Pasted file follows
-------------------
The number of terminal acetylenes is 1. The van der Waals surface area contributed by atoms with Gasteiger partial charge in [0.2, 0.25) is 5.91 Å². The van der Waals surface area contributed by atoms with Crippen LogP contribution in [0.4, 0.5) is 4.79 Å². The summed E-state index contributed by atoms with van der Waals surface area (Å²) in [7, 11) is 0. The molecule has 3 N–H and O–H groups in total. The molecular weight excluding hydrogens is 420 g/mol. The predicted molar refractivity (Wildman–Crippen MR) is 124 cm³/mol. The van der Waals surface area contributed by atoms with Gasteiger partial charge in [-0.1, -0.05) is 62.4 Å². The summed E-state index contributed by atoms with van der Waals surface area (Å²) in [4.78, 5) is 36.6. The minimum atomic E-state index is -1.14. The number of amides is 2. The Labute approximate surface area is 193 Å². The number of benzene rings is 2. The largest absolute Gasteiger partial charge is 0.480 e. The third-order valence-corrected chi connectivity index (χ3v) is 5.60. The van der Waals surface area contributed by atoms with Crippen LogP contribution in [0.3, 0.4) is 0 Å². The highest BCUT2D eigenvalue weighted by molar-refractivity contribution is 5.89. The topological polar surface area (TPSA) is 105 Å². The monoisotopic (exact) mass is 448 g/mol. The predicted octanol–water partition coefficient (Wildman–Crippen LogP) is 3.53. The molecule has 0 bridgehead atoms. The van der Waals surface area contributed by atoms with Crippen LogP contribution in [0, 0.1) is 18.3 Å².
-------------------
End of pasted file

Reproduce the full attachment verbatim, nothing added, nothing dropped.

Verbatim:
The number of terminal acetylenes is 1. The van der Waals surface area contributed by atoms with Gasteiger partial charge in [0.2, 0.25) is 5.91 Å². The van der Waals surface area contributed by atoms with Crippen LogP contribution in [0.4, 0.5) is 4.79 Å². The summed E-state index contributed by atoms with van der Waals surface area (Å²) in [7, 11) is 0. The molecule has 3 N–H and O–H groups in total. The molecular weight excluding hydrogens is 420 g/mol. The predicted molar refractivity (Wildman–Crippen MR) is 124 cm³/mol. The van der Waals surface area contributed by atoms with Gasteiger partial charge in [-0.1, -0.05) is 62.4 Å². The summed E-state index contributed by atoms with van der Waals surface area (Å²) in [4.78, 5) is 36.6. The minimum atomic E-state index is -1.14. The number of amides is 2. The Labute approximate surface area is 193 Å². The number of benzene rings is 2. The largest absolute Gasteiger partial charge is 0.480 e. The third-order valence-corrected chi connectivity index (χ3v) is 5.60. The van der Waals surface area contributed by atoms with Crippen LogP contribution in [0.3, 0.4) is 0 Å². The highest BCUT2D eigenvalue weighted by molar-refractivity contribution is 5.89. The topological polar surface area (TPSA) is 105 Å². The monoisotopic (exact) mass is 448 g/mol. The predicted octanol–water partition coefficient (Wildman–Crippen LogP) is 3.53. The molecule has 0 bridgehead atoms. The van der Waals surface area contributed by atoms with Crippen LogP contribution in [0, 0.1) is 18.3 Å².